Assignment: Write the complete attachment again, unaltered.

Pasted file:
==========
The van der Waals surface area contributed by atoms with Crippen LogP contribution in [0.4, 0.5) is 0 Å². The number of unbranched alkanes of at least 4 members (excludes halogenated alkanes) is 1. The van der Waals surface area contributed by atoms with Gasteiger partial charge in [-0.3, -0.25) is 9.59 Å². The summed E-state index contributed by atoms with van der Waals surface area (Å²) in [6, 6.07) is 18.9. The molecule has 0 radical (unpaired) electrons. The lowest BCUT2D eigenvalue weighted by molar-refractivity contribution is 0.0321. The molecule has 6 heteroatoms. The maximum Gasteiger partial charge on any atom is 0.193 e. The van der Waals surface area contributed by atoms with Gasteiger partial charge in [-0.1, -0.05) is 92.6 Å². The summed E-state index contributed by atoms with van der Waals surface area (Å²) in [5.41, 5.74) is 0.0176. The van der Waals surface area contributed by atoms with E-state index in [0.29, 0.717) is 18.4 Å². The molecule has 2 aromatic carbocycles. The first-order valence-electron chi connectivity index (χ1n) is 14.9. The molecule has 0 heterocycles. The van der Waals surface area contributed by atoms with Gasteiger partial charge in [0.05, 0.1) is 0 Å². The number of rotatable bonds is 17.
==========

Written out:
The van der Waals surface area contributed by atoms with Crippen LogP contribution in [0.4, 0.5) is 0 Å². The number of unbranched alkanes of at least 4 members (excludes halogenated alkanes) is 1. The van der Waals surface area contributed by atoms with Gasteiger partial charge in [-0.3, -0.25) is 9.59 Å². The summed E-state index contributed by atoms with van der Waals surface area (Å²) in [6, 6.07) is 18.9. The molecule has 0 radical (unpaired) electrons. The lowest BCUT2D eigenvalue weighted by molar-refractivity contribution is 0.0321. The molecule has 6 heteroatoms. The maximum Gasteiger partial charge on any atom is 0.193 e. The van der Waals surface area contributed by atoms with Gasteiger partial charge in [-0.1, -0.05) is 92.6 Å². The summed E-state index contributed by atoms with van der Waals surface area (Å²) in [5.41, 5.74) is 0.0176. The van der Waals surface area contributed by atoms with E-state index in [0.29, 0.717) is 18.4 Å². The molecule has 2 aromatic carbocycles. The first-order valence-electron chi connectivity index (χ1n) is 14.9. The molecule has 0 heterocycles. The van der Waals surface area contributed by atoms with Gasteiger partial charge in [0.05, 0.1) is 0 Å². The number of rotatable bonds is 17.